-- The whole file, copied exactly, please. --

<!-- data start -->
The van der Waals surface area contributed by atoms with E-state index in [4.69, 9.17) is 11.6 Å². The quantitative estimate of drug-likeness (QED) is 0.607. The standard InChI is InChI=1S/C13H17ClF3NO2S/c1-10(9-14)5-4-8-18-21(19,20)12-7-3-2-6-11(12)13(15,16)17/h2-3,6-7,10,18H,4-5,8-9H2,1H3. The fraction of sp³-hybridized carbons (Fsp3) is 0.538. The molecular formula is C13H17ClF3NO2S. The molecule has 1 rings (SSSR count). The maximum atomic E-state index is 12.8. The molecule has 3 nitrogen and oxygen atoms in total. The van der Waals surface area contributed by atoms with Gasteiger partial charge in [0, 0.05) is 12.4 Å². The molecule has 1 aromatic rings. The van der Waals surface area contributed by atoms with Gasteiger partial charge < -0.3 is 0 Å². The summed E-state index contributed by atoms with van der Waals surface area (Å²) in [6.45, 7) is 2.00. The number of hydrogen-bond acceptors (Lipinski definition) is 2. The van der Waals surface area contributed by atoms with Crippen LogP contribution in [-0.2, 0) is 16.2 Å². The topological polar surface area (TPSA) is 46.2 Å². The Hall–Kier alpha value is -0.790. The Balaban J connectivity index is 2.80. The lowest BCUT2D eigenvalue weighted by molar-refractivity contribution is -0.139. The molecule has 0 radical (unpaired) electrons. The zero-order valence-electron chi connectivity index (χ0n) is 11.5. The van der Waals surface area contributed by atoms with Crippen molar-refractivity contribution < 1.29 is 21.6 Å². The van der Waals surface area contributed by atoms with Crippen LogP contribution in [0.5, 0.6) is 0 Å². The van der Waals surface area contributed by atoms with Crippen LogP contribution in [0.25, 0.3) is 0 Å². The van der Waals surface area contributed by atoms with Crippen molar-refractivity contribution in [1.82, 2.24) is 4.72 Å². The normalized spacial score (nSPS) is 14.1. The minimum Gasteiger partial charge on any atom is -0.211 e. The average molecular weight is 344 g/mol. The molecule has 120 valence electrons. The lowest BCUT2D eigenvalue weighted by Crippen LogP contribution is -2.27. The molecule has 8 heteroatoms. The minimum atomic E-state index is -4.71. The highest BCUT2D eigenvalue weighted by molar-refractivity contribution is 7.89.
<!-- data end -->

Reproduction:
The van der Waals surface area contributed by atoms with E-state index in [4.69, 9.17) is 11.6 Å². The quantitative estimate of drug-likeness (QED) is 0.607. The standard InChI is InChI=1S/C13H17ClF3NO2S/c1-10(9-14)5-4-8-18-21(19,20)12-7-3-2-6-11(12)13(15,16)17/h2-3,6-7,10,18H,4-5,8-9H2,1H3. The fraction of sp³-hybridized carbons (Fsp3) is 0.538. The molecular formula is C13H17ClF3NO2S. The molecule has 1 rings (SSSR count). The maximum atomic E-state index is 12.8. The molecule has 3 nitrogen and oxygen atoms in total. The van der Waals surface area contributed by atoms with Gasteiger partial charge in [0, 0.05) is 12.4 Å². The molecule has 1 aromatic rings. The van der Waals surface area contributed by atoms with Gasteiger partial charge < -0.3 is 0 Å². The summed E-state index contributed by atoms with van der Waals surface area (Å²) in [6.45, 7) is 2.00. The number of hydrogen-bond acceptors (Lipinski definition) is 2. The van der Waals surface area contributed by atoms with Crippen LogP contribution in [-0.2, 0) is 16.2 Å². The topological polar surface area (TPSA) is 46.2 Å². The Hall–Kier alpha value is -0.790. The Balaban J connectivity index is 2.80. The lowest BCUT2D eigenvalue weighted by molar-refractivity contribution is -0.139. The molecule has 0 radical (unpaired) electrons. The zero-order valence-electron chi connectivity index (χ0n) is 11.5. The van der Waals surface area contributed by atoms with Crippen molar-refractivity contribution < 1.29 is 21.6 Å². The van der Waals surface area contributed by atoms with Crippen LogP contribution in [0.5, 0.6) is 0 Å². The van der Waals surface area contributed by atoms with Crippen LogP contribution in [0.25, 0.3) is 0 Å². The van der Waals surface area contributed by atoms with Crippen molar-refractivity contribution in [1.82, 2.24) is 4.72 Å². The normalized spacial score (nSPS) is 14.1. The minimum Gasteiger partial charge on any atom is -0.211 e. The average molecular weight is 344 g/mol. The molecule has 120 valence electrons. The lowest BCUT2D eigenvalue weighted by Crippen LogP contribution is -2.27. The molecule has 8 heteroatoms. The minimum atomic E-state index is -4.71. The highest BCUT2D eigenvalue weighted by molar-refractivity contribution is 7.89.